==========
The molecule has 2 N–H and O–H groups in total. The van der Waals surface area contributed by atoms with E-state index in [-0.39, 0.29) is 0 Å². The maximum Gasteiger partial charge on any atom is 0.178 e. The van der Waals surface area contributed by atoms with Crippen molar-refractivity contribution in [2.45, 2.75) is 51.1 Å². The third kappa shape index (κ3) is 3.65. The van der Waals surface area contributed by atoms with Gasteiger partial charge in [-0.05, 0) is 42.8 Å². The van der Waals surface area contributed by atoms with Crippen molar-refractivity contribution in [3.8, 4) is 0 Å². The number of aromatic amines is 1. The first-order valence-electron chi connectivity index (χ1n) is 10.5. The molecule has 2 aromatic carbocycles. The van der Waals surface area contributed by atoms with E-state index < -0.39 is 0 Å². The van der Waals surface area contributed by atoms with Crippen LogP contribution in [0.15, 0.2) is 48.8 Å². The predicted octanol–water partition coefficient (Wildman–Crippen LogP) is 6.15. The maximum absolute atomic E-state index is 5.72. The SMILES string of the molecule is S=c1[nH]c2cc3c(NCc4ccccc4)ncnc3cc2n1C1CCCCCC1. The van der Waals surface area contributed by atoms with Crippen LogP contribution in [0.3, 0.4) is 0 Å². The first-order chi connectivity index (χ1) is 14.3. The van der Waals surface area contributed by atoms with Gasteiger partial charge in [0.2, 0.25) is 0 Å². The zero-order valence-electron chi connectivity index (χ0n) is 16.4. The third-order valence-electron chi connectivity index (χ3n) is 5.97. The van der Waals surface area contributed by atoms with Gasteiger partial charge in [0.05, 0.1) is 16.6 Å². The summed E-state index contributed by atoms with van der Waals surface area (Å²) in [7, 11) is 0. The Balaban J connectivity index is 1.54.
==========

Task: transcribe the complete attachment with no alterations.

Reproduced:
The molecule has 2 N–H and O–H groups in total. The van der Waals surface area contributed by atoms with E-state index in [-0.39, 0.29) is 0 Å². The maximum Gasteiger partial charge on any atom is 0.178 e. The van der Waals surface area contributed by atoms with Crippen molar-refractivity contribution in [2.45, 2.75) is 51.1 Å². The third kappa shape index (κ3) is 3.65. The van der Waals surface area contributed by atoms with Gasteiger partial charge in [-0.05, 0) is 42.8 Å². The van der Waals surface area contributed by atoms with Crippen molar-refractivity contribution in [3.8, 4) is 0 Å². The number of aromatic amines is 1. The first-order valence-electron chi connectivity index (χ1n) is 10.5. The molecule has 2 aromatic carbocycles. The van der Waals surface area contributed by atoms with E-state index < -0.39 is 0 Å². The van der Waals surface area contributed by atoms with Crippen LogP contribution in [0.15, 0.2) is 48.8 Å². The predicted octanol–water partition coefficient (Wildman–Crippen LogP) is 6.15. The maximum absolute atomic E-state index is 5.72. The SMILES string of the molecule is S=c1[nH]c2cc3c(NCc4ccccc4)ncnc3cc2n1C1CCCCCC1. The van der Waals surface area contributed by atoms with Crippen LogP contribution in [0.3, 0.4) is 0 Å². The first-order chi connectivity index (χ1) is 14.3. The van der Waals surface area contributed by atoms with Gasteiger partial charge in [0.2, 0.25) is 0 Å². The zero-order valence-electron chi connectivity index (χ0n) is 16.4. The third-order valence-electron chi connectivity index (χ3n) is 5.97. The van der Waals surface area contributed by atoms with Gasteiger partial charge in [0.05, 0.1) is 16.6 Å². The summed E-state index contributed by atoms with van der Waals surface area (Å²) in [7, 11) is 0. The Balaban J connectivity index is 1.54.